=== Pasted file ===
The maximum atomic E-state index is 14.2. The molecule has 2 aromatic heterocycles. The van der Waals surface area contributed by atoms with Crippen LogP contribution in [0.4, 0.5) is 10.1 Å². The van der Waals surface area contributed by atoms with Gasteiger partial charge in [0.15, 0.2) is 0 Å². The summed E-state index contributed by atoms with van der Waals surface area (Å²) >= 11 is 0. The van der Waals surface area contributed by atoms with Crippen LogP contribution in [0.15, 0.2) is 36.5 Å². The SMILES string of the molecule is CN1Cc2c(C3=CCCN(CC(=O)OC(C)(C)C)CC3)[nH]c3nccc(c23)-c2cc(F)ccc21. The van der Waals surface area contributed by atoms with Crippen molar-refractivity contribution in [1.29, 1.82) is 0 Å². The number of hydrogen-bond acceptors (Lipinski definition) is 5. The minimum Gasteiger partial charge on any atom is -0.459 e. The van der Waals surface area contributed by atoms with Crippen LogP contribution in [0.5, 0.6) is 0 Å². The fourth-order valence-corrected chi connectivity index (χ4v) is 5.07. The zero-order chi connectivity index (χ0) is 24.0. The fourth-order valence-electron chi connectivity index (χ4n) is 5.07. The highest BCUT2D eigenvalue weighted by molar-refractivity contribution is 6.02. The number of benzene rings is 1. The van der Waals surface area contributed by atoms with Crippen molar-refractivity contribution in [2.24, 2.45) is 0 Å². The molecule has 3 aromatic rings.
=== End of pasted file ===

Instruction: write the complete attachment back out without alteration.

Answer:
The maximum atomic E-state index is 14.2. The molecule has 2 aromatic heterocycles. The van der Waals surface area contributed by atoms with Crippen LogP contribution in [0.4, 0.5) is 10.1 Å². The van der Waals surface area contributed by atoms with Gasteiger partial charge in [0.15, 0.2) is 0 Å². The summed E-state index contributed by atoms with van der Waals surface area (Å²) >= 11 is 0. The van der Waals surface area contributed by atoms with Crippen LogP contribution in [0.15, 0.2) is 36.5 Å². The SMILES string of the molecule is CN1Cc2c(C3=CCCN(CC(=O)OC(C)(C)C)CC3)[nH]c3nccc(c23)-c2cc(F)ccc21. The van der Waals surface area contributed by atoms with Crippen molar-refractivity contribution in [1.29, 1.82) is 0 Å². The number of hydrogen-bond acceptors (Lipinski definition) is 5. The minimum Gasteiger partial charge on any atom is -0.459 e. The van der Waals surface area contributed by atoms with Crippen LogP contribution in [0.5, 0.6) is 0 Å². The fourth-order valence-corrected chi connectivity index (χ4v) is 5.07. The zero-order chi connectivity index (χ0) is 24.0. The fourth-order valence-electron chi connectivity index (χ4n) is 5.07. The highest BCUT2D eigenvalue weighted by molar-refractivity contribution is 6.02. The number of benzene rings is 1. The van der Waals surface area contributed by atoms with Crippen molar-refractivity contribution in [2.24, 2.45) is 0 Å². The molecule has 3 aromatic rings.